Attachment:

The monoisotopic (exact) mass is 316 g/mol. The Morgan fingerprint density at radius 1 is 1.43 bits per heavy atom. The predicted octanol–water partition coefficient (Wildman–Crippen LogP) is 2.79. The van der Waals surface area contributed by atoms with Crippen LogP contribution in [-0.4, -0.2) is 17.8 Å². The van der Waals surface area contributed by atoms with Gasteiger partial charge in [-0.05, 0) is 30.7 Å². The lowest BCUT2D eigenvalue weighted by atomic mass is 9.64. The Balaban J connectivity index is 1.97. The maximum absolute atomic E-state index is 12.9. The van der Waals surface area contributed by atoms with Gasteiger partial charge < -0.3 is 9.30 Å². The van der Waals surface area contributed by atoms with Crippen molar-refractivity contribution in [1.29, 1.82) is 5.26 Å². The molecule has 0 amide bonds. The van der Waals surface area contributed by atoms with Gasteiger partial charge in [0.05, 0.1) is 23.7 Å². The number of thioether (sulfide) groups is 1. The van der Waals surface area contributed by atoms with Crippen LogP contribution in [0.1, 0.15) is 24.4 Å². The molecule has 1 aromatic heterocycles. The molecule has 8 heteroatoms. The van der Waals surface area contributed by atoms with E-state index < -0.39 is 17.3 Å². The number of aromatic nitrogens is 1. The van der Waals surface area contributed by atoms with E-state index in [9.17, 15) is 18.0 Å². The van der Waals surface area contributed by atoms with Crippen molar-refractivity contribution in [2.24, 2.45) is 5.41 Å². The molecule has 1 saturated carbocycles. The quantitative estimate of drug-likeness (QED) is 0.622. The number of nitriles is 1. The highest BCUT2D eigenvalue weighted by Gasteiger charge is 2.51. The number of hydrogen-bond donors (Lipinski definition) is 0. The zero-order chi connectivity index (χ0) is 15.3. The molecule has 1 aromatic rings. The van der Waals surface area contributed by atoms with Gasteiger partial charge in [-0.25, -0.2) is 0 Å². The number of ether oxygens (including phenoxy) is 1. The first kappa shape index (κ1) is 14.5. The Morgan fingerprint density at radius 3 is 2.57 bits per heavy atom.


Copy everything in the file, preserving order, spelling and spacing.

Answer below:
The monoisotopic (exact) mass is 316 g/mol. The Morgan fingerprint density at radius 1 is 1.43 bits per heavy atom. The predicted octanol–water partition coefficient (Wildman–Crippen LogP) is 2.79. The van der Waals surface area contributed by atoms with Crippen LogP contribution in [-0.4, -0.2) is 17.8 Å². The van der Waals surface area contributed by atoms with Gasteiger partial charge in [-0.05, 0) is 30.7 Å². The lowest BCUT2D eigenvalue weighted by atomic mass is 9.64. The Balaban J connectivity index is 1.97. The maximum absolute atomic E-state index is 12.9. The van der Waals surface area contributed by atoms with Gasteiger partial charge < -0.3 is 9.30 Å². The van der Waals surface area contributed by atoms with Crippen molar-refractivity contribution in [1.29, 1.82) is 5.26 Å². The molecule has 0 amide bonds. The van der Waals surface area contributed by atoms with Gasteiger partial charge in [0.05, 0.1) is 23.7 Å². The number of thioether (sulfide) groups is 1. The van der Waals surface area contributed by atoms with Crippen LogP contribution in [0.1, 0.15) is 24.4 Å². The molecule has 1 aromatic heterocycles. The molecule has 8 heteroatoms. The van der Waals surface area contributed by atoms with E-state index < -0.39 is 17.3 Å². The number of aromatic nitrogens is 1. The van der Waals surface area contributed by atoms with E-state index in [9.17, 15) is 18.0 Å². The van der Waals surface area contributed by atoms with Crippen molar-refractivity contribution in [2.24, 2.45) is 5.41 Å². The molecule has 1 saturated carbocycles. The quantitative estimate of drug-likeness (QED) is 0.622. The number of nitriles is 1. The highest BCUT2D eigenvalue weighted by Gasteiger charge is 2.51. The number of hydrogen-bond donors (Lipinski definition) is 0. The zero-order chi connectivity index (χ0) is 15.3. The molecule has 1 aromatic rings. The van der Waals surface area contributed by atoms with Gasteiger partial charge in [-0.25, -0.2) is 0 Å². The number of ether oxygens (including phenoxy) is 1. The first kappa shape index (κ1) is 14.5. The Morgan fingerprint density at radius 3 is 2.57 bits per heavy atom.